Back in high school I asked a girl who had seen The Thin Red Line whether it was any good. She responded dubiously, saying there were a lot of “shots of birds and stuff.” Then, she turned to me and contemptuously stated, “you’d probably like it.” Despite this fine recommendation I still hadn’t seen a Terrence Malick film until The New World. This was a mistake because I cannot recommend this film enough. I try to review films that are either recently released or old enough that a reader might not have heard of the film or might want to be reminded of the film. However, I review this film because the movie made a really strong impression on me.
Film is a visual medium. A surprisingly few number of directors understand this. Television and stage should be based around dialogue, but film should be visuals first. Film is much closer to painting and photography than it is theater (which is one of the reasons most plays translate poorly into film). Malick understands films are visual, and the film is noticeably dialogue light. In fact, it’s a movie that could have been shot without dialogue, and while that would have been confusing, the fact the cinematography is so perfect I still would not have cared. Watching the film I am constantly reminded of how picturesque our country really is.
The film eschews what many believe were the historical events at Jamestown for the myth that has been handed down. Most historians now believe that John Smith wasn’t going to be executed, but was actually being initiated into the tribe in what would be now viewed as a kind of hazing ritual. This was supposed to have helped relations between the settlers and the Native Americans. John Smith was also a well known braggart and liar, and had told many stories where his life was spared by a gorgeous woman who had fallen in love with him. In fact, it is likely Pocahontas was sent to the colony as an ambassador between the two people in hopes of keeping the peace.
However, it does not bother me that Malick chose the myth over history because he perfectly captures the lives of early settlers. In A People’s History of the United States, Howard Zinn describes one failed settlement after another, many Europeans finding that survival meant leaving their settlement and joining the local native tribes (which was sometimes punished by death). The winters were harsh in this new world and the English did not have the skills the Native Americans had, such as growing corn, squash, and other American foods in soil that was far less hospitable than Europe’s. Malick presents this desperation perfectly, and even alludes to possible cannibalism that may have taken place. Even when well meaning, the English are a people who rule through a strict hierarchy and are not hesitant to use the harshest means to insure order (shooting, hanging, and whipping to name a few).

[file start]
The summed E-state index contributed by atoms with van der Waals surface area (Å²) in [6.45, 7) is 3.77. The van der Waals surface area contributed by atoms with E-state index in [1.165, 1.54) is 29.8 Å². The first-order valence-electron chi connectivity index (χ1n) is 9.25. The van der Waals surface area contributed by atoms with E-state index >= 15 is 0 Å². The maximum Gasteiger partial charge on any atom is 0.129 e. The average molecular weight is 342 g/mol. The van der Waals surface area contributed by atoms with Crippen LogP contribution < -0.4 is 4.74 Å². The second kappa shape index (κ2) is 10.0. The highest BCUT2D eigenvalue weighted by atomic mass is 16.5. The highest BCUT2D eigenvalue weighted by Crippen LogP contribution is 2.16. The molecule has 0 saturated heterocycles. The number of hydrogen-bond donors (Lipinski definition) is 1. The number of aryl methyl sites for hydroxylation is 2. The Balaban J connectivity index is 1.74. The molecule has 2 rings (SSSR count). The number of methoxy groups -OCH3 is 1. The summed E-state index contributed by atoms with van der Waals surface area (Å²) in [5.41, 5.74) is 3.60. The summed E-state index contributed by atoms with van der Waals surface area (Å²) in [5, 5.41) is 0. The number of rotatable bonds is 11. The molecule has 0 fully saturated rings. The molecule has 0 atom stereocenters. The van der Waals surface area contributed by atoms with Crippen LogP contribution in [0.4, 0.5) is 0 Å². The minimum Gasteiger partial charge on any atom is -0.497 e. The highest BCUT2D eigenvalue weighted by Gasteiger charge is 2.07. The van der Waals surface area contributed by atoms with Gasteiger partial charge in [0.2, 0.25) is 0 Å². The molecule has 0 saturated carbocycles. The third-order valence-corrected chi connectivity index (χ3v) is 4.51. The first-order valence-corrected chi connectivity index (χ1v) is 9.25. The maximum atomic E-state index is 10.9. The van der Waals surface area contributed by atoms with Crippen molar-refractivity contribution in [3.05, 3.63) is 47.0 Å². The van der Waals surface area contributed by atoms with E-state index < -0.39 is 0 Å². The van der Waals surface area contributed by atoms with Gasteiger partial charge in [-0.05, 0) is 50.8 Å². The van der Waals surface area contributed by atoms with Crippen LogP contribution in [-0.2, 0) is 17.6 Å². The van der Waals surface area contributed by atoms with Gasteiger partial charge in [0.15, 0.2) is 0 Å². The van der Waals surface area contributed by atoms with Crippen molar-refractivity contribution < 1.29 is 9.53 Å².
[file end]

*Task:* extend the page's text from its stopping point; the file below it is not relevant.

The Natives are presented as a people conflicted. They don’t want to start a war, but are weary that the newcomers will soon want more land than the swamps they’ve settled. Unlike the Europeans, who have one leader whose commands filter to the rest of the people unquestioned, the Native Chief accepts input from his advisors, and ultimately acquiesces to his daughter and spares John Smith’s life. They are presented as a people who live naturally with the world around them, and do not have to put nature under their dominion, but rather symbiotically live within nature.
Ultimately, The New World is a tragedy about love and imperialism. I would have to watch it several more times to find something more interesting to say. It’s hard to watch the film without knowing that the disease that took Pocahontas’s life would similarly wipe out whole Native villages along with a vicious military campaign. The New World takes place at a time when reconciliation seemed fragile, but not impossible, and before genocide destroyed Eden forever.
Wednesday, July 12, 2006
The New World
The New World (5/5)